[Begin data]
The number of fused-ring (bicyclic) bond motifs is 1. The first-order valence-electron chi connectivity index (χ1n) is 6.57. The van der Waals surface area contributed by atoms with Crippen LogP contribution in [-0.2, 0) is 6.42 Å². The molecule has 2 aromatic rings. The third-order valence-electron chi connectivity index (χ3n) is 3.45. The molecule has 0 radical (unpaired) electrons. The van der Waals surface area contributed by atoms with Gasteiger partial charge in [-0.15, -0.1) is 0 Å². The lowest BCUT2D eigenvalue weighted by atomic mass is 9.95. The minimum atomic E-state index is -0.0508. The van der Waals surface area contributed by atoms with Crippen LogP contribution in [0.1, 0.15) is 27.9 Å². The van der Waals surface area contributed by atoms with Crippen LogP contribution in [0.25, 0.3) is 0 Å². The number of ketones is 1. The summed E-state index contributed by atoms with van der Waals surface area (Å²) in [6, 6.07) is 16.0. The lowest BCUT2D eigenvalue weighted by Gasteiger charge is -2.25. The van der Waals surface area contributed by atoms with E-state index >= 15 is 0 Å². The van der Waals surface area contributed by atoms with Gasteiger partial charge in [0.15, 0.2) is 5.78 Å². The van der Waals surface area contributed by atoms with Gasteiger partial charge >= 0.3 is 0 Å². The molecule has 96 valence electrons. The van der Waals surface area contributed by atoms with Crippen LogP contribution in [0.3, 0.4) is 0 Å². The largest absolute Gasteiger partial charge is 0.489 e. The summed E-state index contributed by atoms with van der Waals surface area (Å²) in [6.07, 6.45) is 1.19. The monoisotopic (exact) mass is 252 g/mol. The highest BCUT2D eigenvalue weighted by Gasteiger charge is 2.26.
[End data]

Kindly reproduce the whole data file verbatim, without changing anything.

The number of fused-ring (bicyclic) bond motifs is 1. The first-order valence-electron chi connectivity index (χ1n) is 6.57. The van der Waals surface area contributed by atoms with Crippen LogP contribution in [-0.2, 0) is 6.42 Å². The molecule has 2 aromatic rings. The third-order valence-electron chi connectivity index (χ3n) is 3.45. The molecule has 0 radical (unpaired) electrons. The van der Waals surface area contributed by atoms with Gasteiger partial charge in [-0.15, -0.1) is 0 Å². The lowest BCUT2D eigenvalue weighted by atomic mass is 9.95. The minimum atomic E-state index is -0.0508. The van der Waals surface area contributed by atoms with Crippen LogP contribution in [0.1, 0.15) is 27.9 Å². The van der Waals surface area contributed by atoms with Crippen LogP contribution in [0.25, 0.3) is 0 Å². The number of ketones is 1. The summed E-state index contributed by atoms with van der Waals surface area (Å²) in [6, 6.07) is 16.0. The lowest BCUT2D eigenvalue weighted by Gasteiger charge is -2.25. The van der Waals surface area contributed by atoms with E-state index >= 15 is 0 Å². The van der Waals surface area contributed by atoms with Gasteiger partial charge in [0.15, 0.2) is 5.78 Å². The van der Waals surface area contributed by atoms with Gasteiger partial charge >= 0.3 is 0 Å². The molecule has 96 valence electrons. The van der Waals surface area contributed by atoms with Crippen LogP contribution in [0.3, 0.4) is 0 Å². The largest absolute Gasteiger partial charge is 0.489 e. The summed E-state index contributed by atoms with van der Waals surface area (Å²) in [6.07, 6.45) is 1.19. The monoisotopic (exact) mass is 252 g/mol. The highest BCUT2D eigenvalue weighted by Gasteiger charge is 2.26.